CORVALLIS - Researchers at Oregon State University have created a "benthic terrain modeler," software that can be used with a geographic information system to provide a significant new way of describing the ocean sea floor and the fish and other marine species that probably live there.

Short of making dives or direct observations in submersibles, this system may allow ocean managers to develop a better understanding of the biology of large ocean areas, scientists say. It is attracting considerable interest from state and federal marine management agencies.

"This should be a fairly important advance in improving our understanding of marine habitat," said Dawn Wright, an OSU professor of geosciences. "It could be used anywhere in the world, given ocean floor data of sufficient detail, to inform studies of where certain types of fish and other species are likely to be congregating."

The system might be of value off the Oregon coast to characterize the biology and productivity of different areas, information that could be invaluable in study of the marine "reserves" being considered there. It's already being used in areas ranging from California to Ireland and American Samoa.

There's a reasonable amount of bathymetric data about ocean depth already available, Wright said. This software system takes that detail to create images of seafloor roughness, peaks, valleys and slopes, and combine that with known information about the area's marine biology obtained through dives, remote cameras or other approaches.

The result is a reasonably accurate and detailed biological description of the life that should, and usually is, found in a particular area, researchers say.

"Many nations are getting much more interested in understanding and protecting the biological diversity in their oceans," Wright said. "This is essential to sustaining fisheries, protecting against species extinction, and just understanding the ocean resource. But the oceans are so vast, and often unexplored, that we don't have good information on the biological nature of large areas."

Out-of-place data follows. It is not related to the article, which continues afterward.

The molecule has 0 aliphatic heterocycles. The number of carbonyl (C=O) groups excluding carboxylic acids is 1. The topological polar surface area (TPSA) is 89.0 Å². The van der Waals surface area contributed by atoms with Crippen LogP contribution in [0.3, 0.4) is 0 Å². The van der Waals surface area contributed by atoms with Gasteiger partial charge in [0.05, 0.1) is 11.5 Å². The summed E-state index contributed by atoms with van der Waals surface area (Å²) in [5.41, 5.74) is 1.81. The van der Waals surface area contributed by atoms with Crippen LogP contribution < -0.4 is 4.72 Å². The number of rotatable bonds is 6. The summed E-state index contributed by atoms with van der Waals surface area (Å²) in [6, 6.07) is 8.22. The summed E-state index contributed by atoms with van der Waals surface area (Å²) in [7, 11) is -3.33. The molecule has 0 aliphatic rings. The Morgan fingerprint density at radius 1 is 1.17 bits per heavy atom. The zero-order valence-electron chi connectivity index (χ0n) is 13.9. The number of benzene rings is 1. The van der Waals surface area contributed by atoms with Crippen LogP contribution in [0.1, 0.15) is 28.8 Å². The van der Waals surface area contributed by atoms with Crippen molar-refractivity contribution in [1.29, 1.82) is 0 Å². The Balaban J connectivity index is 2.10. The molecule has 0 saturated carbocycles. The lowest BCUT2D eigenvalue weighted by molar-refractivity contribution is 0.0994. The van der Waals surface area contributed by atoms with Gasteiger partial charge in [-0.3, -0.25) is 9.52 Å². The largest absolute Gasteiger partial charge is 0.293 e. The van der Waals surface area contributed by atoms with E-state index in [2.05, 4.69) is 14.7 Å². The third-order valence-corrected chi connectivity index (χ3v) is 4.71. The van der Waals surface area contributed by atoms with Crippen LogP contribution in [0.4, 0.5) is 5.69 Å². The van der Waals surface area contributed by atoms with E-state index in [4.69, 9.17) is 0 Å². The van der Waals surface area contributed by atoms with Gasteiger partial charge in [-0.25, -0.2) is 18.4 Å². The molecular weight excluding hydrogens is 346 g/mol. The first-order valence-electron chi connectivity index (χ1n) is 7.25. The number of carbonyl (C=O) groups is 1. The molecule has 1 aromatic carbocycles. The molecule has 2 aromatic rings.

The new system was tested this summer in studies at American Samoa, examining the marine biology on some coral reefs endangered by invasive species, human pollution and hurricanes. The projected results were tested and proven to be highly accurate by direct undersea monitoring.

The research has been supported by grants from the National Oceanic and Atmospheric Association. More information and a free copy are available from http://www.csc.noaa.gov/products/btm


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Dawn Wright, 541-737-1229

Zebrafish may hold key to improved cancer research

CORVALLIS, Ore. - A new study has confirmed that research done with zebrafish may be able to play a critical role in learning about the genetic basis of cancer and the mutations that can lead to it - and identified one gene in particular, B-myb, whose function is essential to preventing tumors.

The findings were published in a professional journal, Proceedings of the National Academy of Sciences, by researchers from Oregon State University and two Boston hospitals, the Brigham and Women's Hospital and Children's Hospital.

The research also indicates that zebrafish may be a key to faster, less expensive studies on cancer and carcinogens, as well as a tool to lower the cost for drug development, OSU experts said.

The first comprehensive cancer research studies using this small, striped tropical fish were begun at OSU over 10 years ago, and the species has become an important tool in medical research programs around the world.